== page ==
Again, this equivocation between acceptance and legal equality; they simply aren’t the same thing. And he equivocates even more in his representation of the issues. No one questions or challenges the “right of university students to form Christian societies”; the only question is whether public universites must give them legal recognition and financial support. That’s a very different question than the one he presents. Having the right to do something, as conservatives so often remind us in situations like restrictions on NEA funding, does not mean having government support for doing so (having said that, I still happen to agree with him that religious student groups should get recognition and support from public universities on equal par with non-religious groups and have the same ability to control their membership requirements regardless of the discrimination laws; I’ve said that and defended it many times in the past in discussion of some of those cases he is referring to).

Likewise, I am not aware of any push anywhere in this country to require private employers to treat the partners of gay employees in any particular way. Indeed, private employers have been way ahead of government in providing benefits for the partners of their gay employees without any legal requirement to do so. And there has been a reactionary movement from those opposed to homosexuality, so far wholly unsuccessful, to boycott those companies that do so.

At the very least, it seems quite strange to mention this, or anti-discrimination laws that bind private employers, as an example of gay rights conflicting with religious freedom. Remember, it is already illegal for private employers to discriminate on the basis of religion in hiring (aside from those employers covered under the ministerial exception). That means that if the owner of a restaurant is a Christian, for example, he cannot refuse to hire a Muslim or an atheist just for that reason. If sexual orientation was added to the list of bases on which one may not discriminate, this would impinge on freedom of religion to precisely the same extent that current anti-discrimination laws do. Thus, if his argument is a valid one, Dent should also be arguing against prohibitions on discrimination on the basis of religion; I’m not going to hold my breath on that one.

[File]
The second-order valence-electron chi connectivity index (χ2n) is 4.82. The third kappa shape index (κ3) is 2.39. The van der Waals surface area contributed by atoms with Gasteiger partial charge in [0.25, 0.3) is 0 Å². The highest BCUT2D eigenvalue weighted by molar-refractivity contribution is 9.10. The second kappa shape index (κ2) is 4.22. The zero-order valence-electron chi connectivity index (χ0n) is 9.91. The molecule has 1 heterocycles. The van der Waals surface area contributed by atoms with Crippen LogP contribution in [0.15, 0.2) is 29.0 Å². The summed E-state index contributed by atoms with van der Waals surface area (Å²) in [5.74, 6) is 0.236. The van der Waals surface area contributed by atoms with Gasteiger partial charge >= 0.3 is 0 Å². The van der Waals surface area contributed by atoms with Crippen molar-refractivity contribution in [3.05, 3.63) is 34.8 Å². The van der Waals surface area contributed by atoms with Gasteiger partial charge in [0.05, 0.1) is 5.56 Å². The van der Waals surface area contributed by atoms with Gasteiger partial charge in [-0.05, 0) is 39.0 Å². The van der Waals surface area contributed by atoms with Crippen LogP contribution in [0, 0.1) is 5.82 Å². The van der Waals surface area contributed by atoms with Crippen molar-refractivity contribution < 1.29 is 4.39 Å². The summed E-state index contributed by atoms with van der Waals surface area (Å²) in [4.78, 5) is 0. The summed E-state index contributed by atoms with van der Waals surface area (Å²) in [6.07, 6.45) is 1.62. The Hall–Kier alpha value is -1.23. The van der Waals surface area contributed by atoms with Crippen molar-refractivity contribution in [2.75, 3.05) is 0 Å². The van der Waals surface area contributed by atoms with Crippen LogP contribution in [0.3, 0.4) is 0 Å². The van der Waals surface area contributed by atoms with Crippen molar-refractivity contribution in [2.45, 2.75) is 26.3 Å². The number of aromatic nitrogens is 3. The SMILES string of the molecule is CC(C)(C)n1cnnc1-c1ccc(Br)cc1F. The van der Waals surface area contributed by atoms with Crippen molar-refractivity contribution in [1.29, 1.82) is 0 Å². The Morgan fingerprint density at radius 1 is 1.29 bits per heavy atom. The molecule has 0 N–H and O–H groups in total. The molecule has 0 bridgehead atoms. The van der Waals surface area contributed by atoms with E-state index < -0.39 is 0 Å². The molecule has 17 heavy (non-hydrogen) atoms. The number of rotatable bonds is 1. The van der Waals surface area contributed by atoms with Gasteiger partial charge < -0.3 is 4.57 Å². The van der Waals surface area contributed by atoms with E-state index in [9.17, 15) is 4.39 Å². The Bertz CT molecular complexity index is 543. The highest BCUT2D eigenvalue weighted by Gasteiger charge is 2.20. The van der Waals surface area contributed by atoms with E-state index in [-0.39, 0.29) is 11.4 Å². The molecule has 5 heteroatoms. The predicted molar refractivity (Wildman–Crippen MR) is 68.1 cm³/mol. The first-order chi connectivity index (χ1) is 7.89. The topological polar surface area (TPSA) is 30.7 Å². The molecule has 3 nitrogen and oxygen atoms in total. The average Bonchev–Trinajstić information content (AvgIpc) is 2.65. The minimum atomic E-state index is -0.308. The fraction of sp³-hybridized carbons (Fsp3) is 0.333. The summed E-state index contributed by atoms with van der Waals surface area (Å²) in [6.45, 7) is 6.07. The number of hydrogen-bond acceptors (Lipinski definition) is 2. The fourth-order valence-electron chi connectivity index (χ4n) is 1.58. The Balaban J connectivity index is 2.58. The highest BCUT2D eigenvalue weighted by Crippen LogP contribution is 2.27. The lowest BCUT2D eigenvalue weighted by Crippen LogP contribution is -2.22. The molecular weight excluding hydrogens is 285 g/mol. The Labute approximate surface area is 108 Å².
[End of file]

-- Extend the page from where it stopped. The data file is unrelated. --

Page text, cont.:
Dent seems to return again and again to the notion that gays are economically powerful, apparently because he thinks that undermines the arguments for gay rights; I find that quite bizarre.

Homosexuals have considerable economic and political power; in a free market democracy most businesses and governments will not want to antagonize this constituency. Even religious organizations that consider homosexual acts a sin often eschew discrimination against homosexuals in most spheres, including employment.

Certainly not true of almost every anti-gay organization I can think of, nor of Dent himself. It is quite strange to argue simultaneously that most religious organizations oppose discrimination against gays in employment and that laws banning discrimination against gays in employment are a violation of religious freedom. Also bear in mind that even when private companies add sexual orientation to their corporate discrimination policies, they are often greeted with accusations of “promoting the gay agenda”.

And the same thing happens when companies, on their own without any government mandate, offer same-sex partnership benefits to employees. Just yesterday the American Family Association sent out an “Action Alert” telling its members that Walmart was considering offering such benefits and claiming that this means Walmart “has moved from neutrality to actively promoting the homosexual lifestyle.” And they encouraged a boycott as a result. So frankly, all this talk of those who oppose homosexuality not supporting discrimination is nonsense.

Yet this war is not amenable to compromise. Again, the goal of the gay movement are not primarily economic; most gays already have above-average incomes. The goal, rather, is approval of homosexuality as legally and socially equal to heterosexuality. Because of the tremendous influence of religion in America, this goal cannot be achieved unless religious groups either surrender and affirm this equality or, at least, those that do not are reduced to a despised minority compelled to keep its views to itself. In other words, the goal of the gay